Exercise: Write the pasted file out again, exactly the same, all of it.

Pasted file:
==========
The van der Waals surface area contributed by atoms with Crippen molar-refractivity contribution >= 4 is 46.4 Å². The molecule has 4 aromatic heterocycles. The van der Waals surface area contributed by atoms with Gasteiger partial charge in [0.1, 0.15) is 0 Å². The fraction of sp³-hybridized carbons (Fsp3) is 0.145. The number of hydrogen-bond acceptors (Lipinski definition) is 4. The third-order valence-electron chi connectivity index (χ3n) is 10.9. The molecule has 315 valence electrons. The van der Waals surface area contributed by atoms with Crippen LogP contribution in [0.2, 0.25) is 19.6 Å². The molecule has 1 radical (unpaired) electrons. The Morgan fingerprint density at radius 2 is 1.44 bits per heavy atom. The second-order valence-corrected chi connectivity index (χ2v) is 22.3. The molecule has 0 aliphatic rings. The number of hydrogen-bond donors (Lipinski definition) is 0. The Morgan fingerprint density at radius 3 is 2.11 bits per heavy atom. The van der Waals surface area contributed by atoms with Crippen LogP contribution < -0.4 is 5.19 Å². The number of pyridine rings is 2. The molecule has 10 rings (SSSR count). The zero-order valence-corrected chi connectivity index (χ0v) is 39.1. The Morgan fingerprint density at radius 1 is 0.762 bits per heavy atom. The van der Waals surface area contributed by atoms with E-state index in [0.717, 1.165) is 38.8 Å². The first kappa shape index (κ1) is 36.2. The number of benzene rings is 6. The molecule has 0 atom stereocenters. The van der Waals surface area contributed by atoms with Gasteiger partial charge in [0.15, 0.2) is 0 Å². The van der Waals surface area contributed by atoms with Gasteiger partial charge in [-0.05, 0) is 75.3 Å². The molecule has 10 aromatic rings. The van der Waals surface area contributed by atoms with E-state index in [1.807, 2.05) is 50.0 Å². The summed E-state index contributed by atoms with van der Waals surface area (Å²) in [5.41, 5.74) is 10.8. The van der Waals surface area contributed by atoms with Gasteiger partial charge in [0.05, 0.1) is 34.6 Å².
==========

The van der Waals surface area contributed by atoms with Crippen molar-refractivity contribution >= 4 is 46.4 Å². The molecule has 4 aromatic heterocycles. The van der Waals surface area contributed by atoms with Gasteiger partial charge in [0.1, 0.15) is 0 Å². The fraction of sp³-hybridized carbons (Fsp3) is 0.145. The number of hydrogen-bond acceptors (Lipinski definition) is 4. The third-order valence-electron chi connectivity index (χ3n) is 10.9. The molecule has 315 valence electrons. The van der Waals surface area contributed by atoms with Crippen LogP contribution in [0.2, 0.25) is 19.6 Å². The molecule has 1 radical (unpaired) electrons. The Morgan fingerprint density at radius 2 is 1.44 bits per heavy atom. The second-order valence-corrected chi connectivity index (χ2v) is 22.3. The molecule has 0 aliphatic rings. The number of hydrogen-bond donors (Lipinski definition) is 0. The Morgan fingerprint density at radius 3 is 2.11 bits per heavy atom. The van der Waals surface area contributed by atoms with Crippen LogP contribution < -0.4 is 5.19 Å². The number of pyridine rings is 2. The molecule has 10 rings (SSSR count). The zero-order valence-corrected chi connectivity index (χ0v) is 39.1. The Morgan fingerprint density at radius 1 is 0.762 bits per heavy atom. The van der Waals surface area contributed by atoms with E-state index in [0.717, 1.165) is 38.8 Å². The first kappa shape index (κ1) is 36.2. The number of benzene rings is 6. The molecule has 0 atom stereocenters. The van der Waals surface area contributed by atoms with Gasteiger partial charge in [0.15, 0.2) is 0 Å². The van der Waals surface area contributed by atoms with Gasteiger partial charge in [-0.05, 0) is 75.3 Å². The molecule has 10 aromatic rings. The van der Waals surface area contributed by atoms with E-state index in [1.807, 2.05) is 50.0 Å². The summed E-state index contributed by atoms with van der Waals surface area (Å²) in [5.41, 5.74) is 10.8. The van der Waals surface area contributed by atoms with Gasteiger partial charge in [0.05, 0.1) is 34.6 Å².